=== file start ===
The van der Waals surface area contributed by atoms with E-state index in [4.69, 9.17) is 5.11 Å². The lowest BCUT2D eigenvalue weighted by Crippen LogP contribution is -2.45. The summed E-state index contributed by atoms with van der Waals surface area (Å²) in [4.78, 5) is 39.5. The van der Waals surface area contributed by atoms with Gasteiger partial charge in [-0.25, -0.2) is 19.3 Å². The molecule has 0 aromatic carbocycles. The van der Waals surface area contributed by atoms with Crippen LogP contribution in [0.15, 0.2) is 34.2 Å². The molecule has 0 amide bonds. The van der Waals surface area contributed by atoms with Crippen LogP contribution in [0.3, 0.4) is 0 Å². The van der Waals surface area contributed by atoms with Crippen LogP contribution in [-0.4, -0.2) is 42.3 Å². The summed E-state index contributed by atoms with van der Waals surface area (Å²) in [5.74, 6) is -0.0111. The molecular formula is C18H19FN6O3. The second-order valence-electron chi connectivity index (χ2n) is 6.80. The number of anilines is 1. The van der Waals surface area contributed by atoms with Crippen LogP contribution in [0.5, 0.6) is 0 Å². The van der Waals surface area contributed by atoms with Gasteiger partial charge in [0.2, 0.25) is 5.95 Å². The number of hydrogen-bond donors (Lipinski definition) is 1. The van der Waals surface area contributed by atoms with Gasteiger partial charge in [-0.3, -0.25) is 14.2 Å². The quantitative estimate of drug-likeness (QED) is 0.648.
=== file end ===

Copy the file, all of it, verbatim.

The van der Waals surface area contributed by atoms with E-state index in [4.69, 9.17) is 5.11 Å². The lowest BCUT2D eigenvalue weighted by Crippen LogP contribution is -2.45. The summed E-state index contributed by atoms with van der Waals surface area (Å²) in [4.78, 5) is 39.5. The van der Waals surface area contributed by atoms with Gasteiger partial charge in [-0.25, -0.2) is 19.3 Å². The molecule has 0 aromatic carbocycles. The van der Waals surface area contributed by atoms with Crippen LogP contribution in [0.15, 0.2) is 34.2 Å². The molecule has 0 amide bonds. The van der Waals surface area contributed by atoms with Crippen LogP contribution in [0.3, 0.4) is 0 Å². The van der Waals surface area contributed by atoms with Crippen LogP contribution in [-0.4, -0.2) is 42.3 Å². The summed E-state index contributed by atoms with van der Waals surface area (Å²) in [5.74, 6) is -0.0111. The molecular formula is C18H19FN6O3. The second-order valence-electron chi connectivity index (χ2n) is 6.80. The number of anilines is 1. The van der Waals surface area contributed by atoms with Crippen LogP contribution in [0.5, 0.6) is 0 Å². The van der Waals surface area contributed by atoms with Gasteiger partial charge in [0.2, 0.25) is 5.95 Å². The number of hydrogen-bond donors (Lipinski definition) is 1. The van der Waals surface area contributed by atoms with Gasteiger partial charge in [-0.3, -0.25) is 14.2 Å². The quantitative estimate of drug-likeness (QED) is 0.648.